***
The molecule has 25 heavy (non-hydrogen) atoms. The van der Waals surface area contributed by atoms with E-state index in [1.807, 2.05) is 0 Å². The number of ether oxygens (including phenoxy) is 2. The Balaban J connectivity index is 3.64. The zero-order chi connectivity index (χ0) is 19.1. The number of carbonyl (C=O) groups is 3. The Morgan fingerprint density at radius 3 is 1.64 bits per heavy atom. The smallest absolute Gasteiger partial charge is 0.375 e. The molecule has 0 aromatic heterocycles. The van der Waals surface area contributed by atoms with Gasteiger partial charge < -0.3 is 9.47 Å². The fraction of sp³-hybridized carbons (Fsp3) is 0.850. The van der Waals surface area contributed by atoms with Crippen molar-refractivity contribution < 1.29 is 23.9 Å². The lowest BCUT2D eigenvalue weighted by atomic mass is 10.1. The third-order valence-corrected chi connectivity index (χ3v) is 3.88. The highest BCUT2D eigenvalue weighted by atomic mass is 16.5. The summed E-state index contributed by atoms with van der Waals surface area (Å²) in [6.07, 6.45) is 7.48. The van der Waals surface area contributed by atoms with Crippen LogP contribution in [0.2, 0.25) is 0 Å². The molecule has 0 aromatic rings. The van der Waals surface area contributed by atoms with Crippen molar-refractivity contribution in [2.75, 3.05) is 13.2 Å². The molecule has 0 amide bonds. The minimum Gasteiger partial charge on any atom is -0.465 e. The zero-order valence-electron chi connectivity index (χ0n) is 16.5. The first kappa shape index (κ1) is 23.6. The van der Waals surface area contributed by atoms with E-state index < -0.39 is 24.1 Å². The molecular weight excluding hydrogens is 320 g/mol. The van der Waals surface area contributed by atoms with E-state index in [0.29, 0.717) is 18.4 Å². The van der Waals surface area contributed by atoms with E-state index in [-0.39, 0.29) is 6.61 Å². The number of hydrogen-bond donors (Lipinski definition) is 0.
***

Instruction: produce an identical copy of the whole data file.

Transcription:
The molecule has 25 heavy (non-hydrogen) atoms. The van der Waals surface area contributed by atoms with E-state index in [1.807, 2.05) is 0 Å². The number of ether oxygens (including phenoxy) is 2. The Balaban J connectivity index is 3.64. The zero-order chi connectivity index (χ0) is 19.1. The number of carbonyl (C=O) groups is 3. The Morgan fingerprint density at radius 3 is 1.64 bits per heavy atom. The smallest absolute Gasteiger partial charge is 0.375 e. The molecule has 0 aromatic heterocycles. The van der Waals surface area contributed by atoms with Gasteiger partial charge < -0.3 is 9.47 Å². The fraction of sp³-hybridized carbons (Fsp3) is 0.850. The van der Waals surface area contributed by atoms with Crippen molar-refractivity contribution < 1.29 is 23.9 Å². The lowest BCUT2D eigenvalue weighted by atomic mass is 10.1. The third-order valence-corrected chi connectivity index (χ3v) is 3.88. The highest BCUT2D eigenvalue weighted by atomic mass is 16.5. The summed E-state index contributed by atoms with van der Waals surface area (Å²) in [6.07, 6.45) is 7.48. The van der Waals surface area contributed by atoms with Crippen LogP contribution in [0.2, 0.25) is 0 Å². The molecule has 0 aromatic rings. The van der Waals surface area contributed by atoms with Crippen molar-refractivity contribution in [2.75, 3.05) is 13.2 Å². The molecule has 0 amide bonds. The minimum Gasteiger partial charge on any atom is -0.465 e. The zero-order valence-electron chi connectivity index (χ0n) is 16.5. The first kappa shape index (κ1) is 23.6. The van der Waals surface area contributed by atoms with E-state index < -0.39 is 24.1 Å². The molecular weight excluding hydrogens is 320 g/mol. The van der Waals surface area contributed by atoms with E-state index in [0.29, 0.717) is 18.4 Å². The van der Waals surface area contributed by atoms with E-state index in [-0.39, 0.29) is 6.61 Å². The number of hydrogen-bond donors (Lipinski definition) is 0.